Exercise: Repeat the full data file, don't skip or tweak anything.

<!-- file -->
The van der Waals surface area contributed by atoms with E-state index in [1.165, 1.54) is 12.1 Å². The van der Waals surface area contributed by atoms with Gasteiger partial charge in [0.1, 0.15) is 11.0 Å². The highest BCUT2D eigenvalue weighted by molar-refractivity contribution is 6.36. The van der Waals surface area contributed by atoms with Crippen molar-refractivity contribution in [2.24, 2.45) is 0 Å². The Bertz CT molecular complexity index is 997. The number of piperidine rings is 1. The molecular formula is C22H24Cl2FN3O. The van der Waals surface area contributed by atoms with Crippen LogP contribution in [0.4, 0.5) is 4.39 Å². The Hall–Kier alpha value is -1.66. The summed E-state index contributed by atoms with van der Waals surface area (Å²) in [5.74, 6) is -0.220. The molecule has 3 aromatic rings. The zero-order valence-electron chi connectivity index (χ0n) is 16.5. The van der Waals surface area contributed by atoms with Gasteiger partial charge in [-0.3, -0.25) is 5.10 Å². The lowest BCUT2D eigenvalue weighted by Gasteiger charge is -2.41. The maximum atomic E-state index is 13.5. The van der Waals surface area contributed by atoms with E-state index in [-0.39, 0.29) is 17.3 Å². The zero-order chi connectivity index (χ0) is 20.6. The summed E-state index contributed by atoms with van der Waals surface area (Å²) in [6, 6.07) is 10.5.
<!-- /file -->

The van der Waals surface area contributed by atoms with E-state index in [1.165, 1.54) is 12.1 Å². The van der Waals surface area contributed by atoms with Gasteiger partial charge in [0.1, 0.15) is 11.0 Å². The highest BCUT2D eigenvalue weighted by molar-refractivity contribution is 6.36. The van der Waals surface area contributed by atoms with Crippen molar-refractivity contribution in [2.24, 2.45) is 0 Å². The Bertz CT molecular complexity index is 997. The number of piperidine rings is 1. The molecular formula is C22H24Cl2FN3O. The van der Waals surface area contributed by atoms with Crippen LogP contribution in [0.4, 0.5) is 4.39 Å². The Hall–Kier alpha value is -1.66. The summed E-state index contributed by atoms with van der Waals surface area (Å²) in [5.74, 6) is -0.220. The molecule has 3 aromatic rings. The zero-order valence-electron chi connectivity index (χ0n) is 16.5. The van der Waals surface area contributed by atoms with Gasteiger partial charge in [-0.3, -0.25) is 5.10 Å². The lowest BCUT2D eigenvalue weighted by Gasteiger charge is -2.41. The maximum atomic E-state index is 13.5. The van der Waals surface area contributed by atoms with E-state index in [-0.39, 0.29) is 17.3 Å². The zero-order chi connectivity index (χ0) is 20.6. The summed E-state index contributed by atoms with van der Waals surface area (Å²) in [6, 6.07) is 10.5.